I found this to be an intriguing book, helpfully focusing a large body of work that I would not likely other wise have been able to digest. The articles are clearly written, in the main, and with mindfulness of the audience, which includes clinicians not familiar with the details of much of the basic science recounted here. It is a commendably useful text, to be read for its evident importance to our understanding of a critical and expanding area of investigation.
Recognition and Prevention of Major Mental and Substance Use Disordersby Ming T. Tsuang
Recognizing that favorable clinical outcomes are associated with earlier initiation of treatment -- and even more ideally with prevention -- this volume addresses the current status of early intervention in, and prevention of, major mental and substance use disorders. A team of distinguished participants addresses this problem at many levels -- from the DNA
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Recognizing that favorable clinical outcomes are associated with earlier initiation of treatment -- and even more ideally with prevention -- this volume addresses the current status of early intervention in, and prevention of, major mental and substance use disorders. A team of distinguished participants addresses this problem at many levels -- from the DNA molecule to public policy -- in order to show how prevention efforts should be informed by a better understanding of etiology and by a knowledge of indicators of vulnerability.
In considering the current standing of etiological knowledge, Recognition and Prevention of Major Mental and Substance Use Disorders addresses issues that are critical precursors to the prevention of mental disorders and offers an understanding of factors that contribute to the disorders' development. The contributors review genetic methodologies and current findings in mental disorders, with an emphasis on schizophrenia, and then show how biological and psychosocial environmental variables may affect vulnerability. Chapters devoted specifically to lessons in prevention drawn from recent research into schizophrenia discuss the implications of prodromal studies and relationships between stress, critical periods, and the development of the disorder. The book includes contributions from NIH representatives on how basic scientific understanding of mental disorders can be translated into public policy. It also features chapters that describe cutting-edge projects in prevention research for Alzheimer's disease, drug dependence, antisocial behavior, and posttraumatic stress disorder -- each providing compelling accounts of how existing knowledge can be adapted to promising prevention efforts. Among the volume's contributions: New data on the role of substance abuse -- particularly marijuana and psychostimulants -- in increasing vulnerability to schizophrenia Review of vulnerability factors for several relevant disorders, examining stress and its concomitant psychobiological responses and the contribution of cognitive factors to vulnerability to depression Intriguing approach for translating successful treatment methods for schizophrenia into efforts to prevent the transition from the prodrome of the disorder to the full-blown illness Program for prevention of antisocial behavior that can be implemented as early as the first grade Secondary prevention efforts for posttraumatic stress disorder, with a focus on pharmacological interventions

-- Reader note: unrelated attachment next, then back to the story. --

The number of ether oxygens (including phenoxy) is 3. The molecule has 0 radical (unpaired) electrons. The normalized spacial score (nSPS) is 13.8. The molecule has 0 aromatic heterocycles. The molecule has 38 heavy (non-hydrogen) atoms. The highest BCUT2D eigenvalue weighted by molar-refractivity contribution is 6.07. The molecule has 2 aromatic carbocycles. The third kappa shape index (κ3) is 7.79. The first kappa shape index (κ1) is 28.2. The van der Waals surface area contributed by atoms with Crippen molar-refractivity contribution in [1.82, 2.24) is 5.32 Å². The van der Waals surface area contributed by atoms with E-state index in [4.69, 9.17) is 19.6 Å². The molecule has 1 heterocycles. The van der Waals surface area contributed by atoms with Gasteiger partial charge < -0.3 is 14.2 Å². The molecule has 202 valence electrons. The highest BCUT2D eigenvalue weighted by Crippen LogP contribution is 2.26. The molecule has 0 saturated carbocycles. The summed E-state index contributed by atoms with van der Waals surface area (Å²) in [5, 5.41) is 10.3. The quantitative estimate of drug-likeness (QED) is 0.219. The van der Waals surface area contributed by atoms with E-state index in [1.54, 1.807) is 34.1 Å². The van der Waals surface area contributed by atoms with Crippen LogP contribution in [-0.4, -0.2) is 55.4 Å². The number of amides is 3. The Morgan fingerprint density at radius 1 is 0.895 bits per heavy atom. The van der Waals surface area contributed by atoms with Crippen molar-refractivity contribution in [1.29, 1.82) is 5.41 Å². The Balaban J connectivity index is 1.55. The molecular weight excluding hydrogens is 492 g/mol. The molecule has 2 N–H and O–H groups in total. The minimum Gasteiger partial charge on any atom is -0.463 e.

Each chapter reviews clinical implications of the research presented, contributing to a volume that will benefit clinicians and researchers who share the goal of preventing these debilitating conditions. This multidimensional, interdisciplinary work represents a major step toward cutting the social costs of these disorders -- and, more important, their untold cost in human suffering.
Overall, this is a nice review of research into the still young field of prevention in psychiatric illness. The overarching clinical emphasis is on improving outcomes through earlier interventions. The book is probably essential reading for anyone in this field of research, but it provides less practical clinical guidance on the topic than one might desire.